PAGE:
Recognised as one of the top 100 restaurants in the world, Wasabi By Morimoto at The Taj Mahal Palace is not only India’s best Japanese restaurant but is probably one of the best restaurants in India.
It was always meant to be so. From the moment Chef Hemant Oberoi felt Mumbai was ready for Japanese food he was clear he would create a world-class restaurant. He knew that his clientele was already familiar with Japanese food and were regulars at top-end Japanese restaurants such as Nobu in New York and Zuma in London.
Under the guidance of Masaharu Morimoto, who had helped set up Nobu and was successfully running his own restaurant in Philadelphia, Wasabi By Morimoto was launched, not as a traditional Japanese restaurant but as one that offered modern Japanese food.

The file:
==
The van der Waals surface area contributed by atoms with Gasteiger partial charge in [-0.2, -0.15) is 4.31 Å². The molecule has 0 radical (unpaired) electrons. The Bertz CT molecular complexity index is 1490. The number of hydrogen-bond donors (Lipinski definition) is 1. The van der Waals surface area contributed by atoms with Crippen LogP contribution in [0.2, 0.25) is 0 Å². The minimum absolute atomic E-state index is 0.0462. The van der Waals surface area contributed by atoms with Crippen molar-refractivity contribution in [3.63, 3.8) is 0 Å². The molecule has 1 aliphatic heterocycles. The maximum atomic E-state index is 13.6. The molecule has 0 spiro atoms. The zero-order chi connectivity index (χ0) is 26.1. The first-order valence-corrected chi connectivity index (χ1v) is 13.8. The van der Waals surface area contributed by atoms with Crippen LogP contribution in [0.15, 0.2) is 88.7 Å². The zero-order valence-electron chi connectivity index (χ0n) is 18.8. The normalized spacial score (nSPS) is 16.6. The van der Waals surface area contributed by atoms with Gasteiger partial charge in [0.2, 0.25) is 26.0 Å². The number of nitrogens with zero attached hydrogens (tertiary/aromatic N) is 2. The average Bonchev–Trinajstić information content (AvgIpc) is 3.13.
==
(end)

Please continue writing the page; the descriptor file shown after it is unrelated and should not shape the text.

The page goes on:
With two chefs from Morimoto and an Indian team that had trained at Morimoto and in Japan, where they learned traditional techniques and familiarised themselves with local ingredients, Wasabi opened in 2004 to critical and commercial acclaim. It remains the only restaurant in India to serve freshly grated wasabi.
Wasabi’s unique feature is the strength of its vegetarian menu, created entirely by Chef Oberoi. It is probably the only Japanese restaurant in the world that offers vegetarians so much choice. The tomato carpaccio with yuzu and soy dressing, topped with a wasabi and yuzu sorbet, is outstanding.
Unfortunately, it bore the brunt of the terrorist attack on the Taj in 2008 and was completely destroyed. It re-opened in 2010 with a new look. The spiral staircase has been replaced with a bright red lacquer stairway and a glass-walled lift. Upstairs, the pale green walls and dark, mood lighting has given way to a bright and cheerful room.
The best tables are the ones alongside the windows overlooking the Gateway of India, with bar seating available at the sushi and teppanyaki counters. In one discreet corner is a semi-private dining table in the shape of a giant silver ball.